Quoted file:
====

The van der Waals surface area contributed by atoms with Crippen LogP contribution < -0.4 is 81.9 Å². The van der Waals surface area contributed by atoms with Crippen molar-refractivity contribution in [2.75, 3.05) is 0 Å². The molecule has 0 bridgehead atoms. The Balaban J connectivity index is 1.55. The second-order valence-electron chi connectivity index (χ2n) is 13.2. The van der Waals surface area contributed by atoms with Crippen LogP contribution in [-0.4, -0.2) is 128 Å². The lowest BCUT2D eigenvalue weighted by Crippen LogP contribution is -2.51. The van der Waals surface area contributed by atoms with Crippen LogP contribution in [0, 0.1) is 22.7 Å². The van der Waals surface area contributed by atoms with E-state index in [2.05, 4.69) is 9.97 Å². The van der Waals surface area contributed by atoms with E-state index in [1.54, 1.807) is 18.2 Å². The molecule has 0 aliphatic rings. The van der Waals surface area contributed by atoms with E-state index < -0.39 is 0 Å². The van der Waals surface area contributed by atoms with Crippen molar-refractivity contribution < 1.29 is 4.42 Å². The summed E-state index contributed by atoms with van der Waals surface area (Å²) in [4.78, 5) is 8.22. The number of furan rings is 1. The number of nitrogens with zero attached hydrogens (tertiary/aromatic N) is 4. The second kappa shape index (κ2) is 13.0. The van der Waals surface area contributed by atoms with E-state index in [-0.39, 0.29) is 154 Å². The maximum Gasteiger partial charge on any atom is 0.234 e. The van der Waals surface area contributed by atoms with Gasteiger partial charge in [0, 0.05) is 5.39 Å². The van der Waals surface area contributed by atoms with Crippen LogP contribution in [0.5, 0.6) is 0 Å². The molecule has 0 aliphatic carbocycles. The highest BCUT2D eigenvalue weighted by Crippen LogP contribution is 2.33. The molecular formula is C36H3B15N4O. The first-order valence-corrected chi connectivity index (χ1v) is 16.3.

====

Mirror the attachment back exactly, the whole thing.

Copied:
The van der Waals surface area contributed by atoms with Crippen LogP contribution < -0.4 is 81.9 Å². The van der Waals surface area contributed by atoms with Crippen molar-refractivity contribution in [2.75, 3.05) is 0 Å². The molecule has 0 bridgehead atoms. The Balaban J connectivity index is 1.55. The second-order valence-electron chi connectivity index (χ2n) is 13.2. The van der Waals surface area contributed by atoms with Crippen LogP contribution in [-0.4, -0.2) is 128 Å². The lowest BCUT2D eigenvalue weighted by Crippen LogP contribution is -2.51. The van der Waals surface area contributed by atoms with Crippen LogP contribution in [0, 0.1) is 22.7 Å². The van der Waals surface area contributed by atoms with E-state index in [2.05, 4.69) is 9.97 Å². The van der Waals surface area contributed by atoms with E-state index in [1.54, 1.807) is 18.2 Å². The molecule has 0 aliphatic rings. The van der Waals surface area contributed by atoms with E-state index < -0.39 is 0 Å². The van der Waals surface area contributed by atoms with Crippen molar-refractivity contribution < 1.29 is 4.42 Å². The summed E-state index contributed by atoms with van der Waals surface area (Å²) in [4.78, 5) is 8.22. The number of furan rings is 1. The number of nitrogens with zero attached hydrogens (tertiary/aromatic N) is 4. The second kappa shape index (κ2) is 13.0. The van der Waals surface area contributed by atoms with E-state index in [-0.39, 0.29) is 154 Å². The maximum Gasteiger partial charge on any atom is 0.234 e. The van der Waals surface area contributed by atoms with Gasteiger partial charge in [0, 0.05) is 5.39 Å². The van der Waals surface area contributed by atoms with Crippen LogP contribution in [0.5, 0.6) is 0 Å². The molecule has 0 aliphatic carbocycles. The highest BCUT2D eigenvalue weighted by Crippen LogP contribution is 2.33. The molecular formula is C36H3B15N4O. The first-order valence-corrected chi connectivity index (χ1v) is 16.3.